After many years of negotiations with the U.S. government, the generic drug industry has agreed to pay $299 million in annual fees to allow for inspections of foreign manufacturing plants every two years. Experts are predicting Congress will bless the deal, which Hovione CEO Guy Villax calls "epoch-making."
User fees have long been a contentious issue. FDA Commissioner Margaret Hamburg has called them necessary because they could help in alleviating the backlog of drug applications.
"If a program along the lines of what the parties are working on is enacted by Congress, it would represent a real breakthrough," said FDA Commissioner Margaret Hamburg, as quoted by the New York Times. "FDA's entire generic drug program would be placed on a much more stable footing."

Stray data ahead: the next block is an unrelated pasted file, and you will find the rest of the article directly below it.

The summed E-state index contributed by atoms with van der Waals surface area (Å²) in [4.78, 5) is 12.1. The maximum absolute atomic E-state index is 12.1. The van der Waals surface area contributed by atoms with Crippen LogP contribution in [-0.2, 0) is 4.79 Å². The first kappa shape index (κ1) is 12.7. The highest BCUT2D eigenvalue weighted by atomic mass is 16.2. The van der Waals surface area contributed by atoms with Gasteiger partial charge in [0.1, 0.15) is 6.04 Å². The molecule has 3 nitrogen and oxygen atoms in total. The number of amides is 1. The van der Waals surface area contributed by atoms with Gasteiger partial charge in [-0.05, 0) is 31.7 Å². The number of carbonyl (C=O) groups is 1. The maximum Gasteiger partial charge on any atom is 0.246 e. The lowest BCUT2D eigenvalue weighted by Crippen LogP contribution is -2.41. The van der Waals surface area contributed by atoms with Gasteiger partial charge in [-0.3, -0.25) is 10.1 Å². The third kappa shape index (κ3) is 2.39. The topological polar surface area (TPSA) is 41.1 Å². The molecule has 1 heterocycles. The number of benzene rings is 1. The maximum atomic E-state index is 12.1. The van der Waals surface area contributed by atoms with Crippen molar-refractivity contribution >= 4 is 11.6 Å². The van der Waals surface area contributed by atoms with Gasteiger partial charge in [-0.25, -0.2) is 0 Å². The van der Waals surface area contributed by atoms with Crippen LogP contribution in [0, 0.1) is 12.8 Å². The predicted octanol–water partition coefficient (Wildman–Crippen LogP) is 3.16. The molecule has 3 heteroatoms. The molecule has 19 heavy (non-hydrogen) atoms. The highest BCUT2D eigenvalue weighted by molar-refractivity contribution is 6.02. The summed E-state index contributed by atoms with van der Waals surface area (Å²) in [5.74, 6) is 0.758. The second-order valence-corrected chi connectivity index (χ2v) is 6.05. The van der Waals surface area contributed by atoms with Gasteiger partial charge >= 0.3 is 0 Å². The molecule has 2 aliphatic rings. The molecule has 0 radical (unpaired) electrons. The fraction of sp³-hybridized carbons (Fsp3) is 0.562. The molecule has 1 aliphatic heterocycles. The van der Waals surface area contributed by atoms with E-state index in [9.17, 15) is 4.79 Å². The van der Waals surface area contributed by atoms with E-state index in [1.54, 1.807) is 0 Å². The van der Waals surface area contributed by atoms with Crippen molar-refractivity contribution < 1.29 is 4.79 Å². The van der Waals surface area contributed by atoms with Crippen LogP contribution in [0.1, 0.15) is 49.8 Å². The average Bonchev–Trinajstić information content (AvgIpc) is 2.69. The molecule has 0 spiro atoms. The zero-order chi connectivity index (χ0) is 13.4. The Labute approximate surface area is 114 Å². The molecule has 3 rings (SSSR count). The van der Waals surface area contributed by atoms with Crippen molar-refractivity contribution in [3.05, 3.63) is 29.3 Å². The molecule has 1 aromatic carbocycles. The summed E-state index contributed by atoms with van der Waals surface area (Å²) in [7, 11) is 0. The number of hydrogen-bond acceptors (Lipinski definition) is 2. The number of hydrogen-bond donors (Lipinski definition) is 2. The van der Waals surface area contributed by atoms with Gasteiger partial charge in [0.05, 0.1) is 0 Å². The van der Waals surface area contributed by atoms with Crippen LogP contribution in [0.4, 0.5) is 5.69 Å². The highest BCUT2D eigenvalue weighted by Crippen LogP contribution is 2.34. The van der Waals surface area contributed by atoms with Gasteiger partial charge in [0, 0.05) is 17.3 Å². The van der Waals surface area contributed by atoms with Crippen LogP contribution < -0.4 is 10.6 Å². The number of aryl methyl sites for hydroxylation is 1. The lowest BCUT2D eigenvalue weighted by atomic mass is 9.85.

Not everyone has seen user fees as a good idea, with critics raising questions about the idea of the FDA receiving funding from the very companies it's regulating. But, as the NYT notes, the FDA would need more than 13 years to inspect every foreign drug plant exporting to the U.S. And with scandals like tainted heparin popping up every so often, the FDA has faced mounting pressure to increase inspections, so these fees could definitely help.
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